UKT: The English <u> is one of most troublesome vowels for Burmese speakers learning ESL (English as a Second Language). As a child I have wondered why is <put> pronounced one way as /pʊt/ and <but> another as /bʌt/. Though we may not know the reason why, at least we should be able to represent the pronunciations unequivocally? In Burmese-Myanmar the spellings are different and there is no confusion. Yet when we write Romabama, the problem from English resurfaced, which necessitates us to adopt {} for /ʌ/ : thus we can write {pwat} for <put> and {bt} for <but>.

{] has the power of <e> in <eh>, Bey [= <a> in <mate>, <paper>]. It is represented by e.

UKT: The pronunciation of <e> is also difficult for Burmese ESL student, who is too familiar with the pronunciations of <be> and <me>.

{:} - The sound of this is equivalent to that of <e> as pronounced in <there> or <held>. It is also heard in <air>, <bear>, <care>. It is represented by .

{AU:} - This has the sound of <aw>, in <awful>.

{AU} - This is pronounced, like <au> in <audacity> with a rising inflexion of the voice. [{p010end}]

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19. There are two other letters which may be placed with the vowels, viz. {} and {on}.

{} is the combination of the vowels {a.}, {I.} and {U.} and has the sound of long < > as heard in <oh>, <Leo >, <opaque>. The circle above and the line below {a.} stand for {I.} and {U.} respectively. The student will learn more about them further on.

{on} is a combination of the nasal {n} and the vowel {U.}, and has the sound of < > as heard in <only> with the accent removed to the second syllable. {} is a triphthong {ti.tha.ra.}, being a blend of three vowel sounds, and {on} may be considered a diphthong {dwi.tha.ra.}.

UKT: Chapter III has to be subdivided into smaller files to make the display faster. Para 20 is on the next file: ch03-2.htm .

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Author's footnotes


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UKT notes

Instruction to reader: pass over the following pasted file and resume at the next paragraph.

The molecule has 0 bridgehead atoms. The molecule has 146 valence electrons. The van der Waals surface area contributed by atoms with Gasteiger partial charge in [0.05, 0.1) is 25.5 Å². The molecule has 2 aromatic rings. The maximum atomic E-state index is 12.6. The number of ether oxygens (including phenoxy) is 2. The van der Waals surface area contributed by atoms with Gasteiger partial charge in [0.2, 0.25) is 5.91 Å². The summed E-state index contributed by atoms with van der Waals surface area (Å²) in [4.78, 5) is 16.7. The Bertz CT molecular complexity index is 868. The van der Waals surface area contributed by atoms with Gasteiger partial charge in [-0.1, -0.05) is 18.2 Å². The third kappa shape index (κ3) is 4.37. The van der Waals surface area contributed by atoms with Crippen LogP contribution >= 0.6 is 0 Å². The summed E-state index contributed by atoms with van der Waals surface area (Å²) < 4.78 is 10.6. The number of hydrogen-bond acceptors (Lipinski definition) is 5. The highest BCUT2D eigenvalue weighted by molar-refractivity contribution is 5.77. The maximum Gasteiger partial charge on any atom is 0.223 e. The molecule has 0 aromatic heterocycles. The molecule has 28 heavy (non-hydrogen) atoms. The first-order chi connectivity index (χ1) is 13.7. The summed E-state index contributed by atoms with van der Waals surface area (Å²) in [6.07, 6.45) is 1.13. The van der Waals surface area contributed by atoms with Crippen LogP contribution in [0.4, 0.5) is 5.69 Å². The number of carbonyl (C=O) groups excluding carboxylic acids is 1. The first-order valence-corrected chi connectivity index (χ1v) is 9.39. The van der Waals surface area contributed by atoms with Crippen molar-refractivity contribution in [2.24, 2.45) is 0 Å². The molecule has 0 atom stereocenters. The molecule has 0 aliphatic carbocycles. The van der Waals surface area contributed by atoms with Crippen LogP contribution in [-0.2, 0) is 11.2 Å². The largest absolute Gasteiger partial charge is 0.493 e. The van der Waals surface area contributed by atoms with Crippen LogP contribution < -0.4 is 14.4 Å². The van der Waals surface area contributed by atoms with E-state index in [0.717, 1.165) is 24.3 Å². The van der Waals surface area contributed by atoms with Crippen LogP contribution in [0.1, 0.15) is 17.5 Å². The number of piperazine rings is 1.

From: Wikipedia http://en.wikipedia.org/wiki/Diphthong#English 081008

In phonetics, a diphthong (also gliding vowel) (from Greek δίφθογγος, "diphthongos", literally "with two sounds" or "with two tones") is a contour vowel that is, a unitary vowel that changes quality during its pronunciation, or "glides", with a smooth movement of the tongue from one articulation to another, as in the English words eye, boy, and cow. This contrasts with "pure" vowels, or monophthongs, where the tongue is held still, as in the English word papa.[1]

UKT: Myanmars (myself included before I learned Phonetics) cannot pronounce the English word <cow> correctly. Most of us do not realized that it is a diphthong.

Diphthongs often form when separate vowels are run together in rapid speech. However, there are also unitary diphthongs, as in the English examples above, which are heard by listeners as single vowel sounds (phonemes). [2]

In the IPA (International Phonetic Alphabet), pure vowels are transcribed with one letter, as in English "sum" [sʌm]. Diphthongs are transcribed with two letters, as in English "eye" [aɪ̯] or "same" [seɪ̯m]. The two vowel symbols are chosen to represent the beginning and ending positions of the tongue, though this can be only approximate. The diacritic <  ̯> is placed under the less prominent component to show that it is part of a diphthong rather than a separate vowel, though it is sometimes left off in languages such as English, where there is not likely to be any confusion. (That is, in precise transcription, [ai] represents two vowels in hiatus, as found for example in Hawaiian and Japanese, or in the English word "nave", not a diphthong as in English "knives").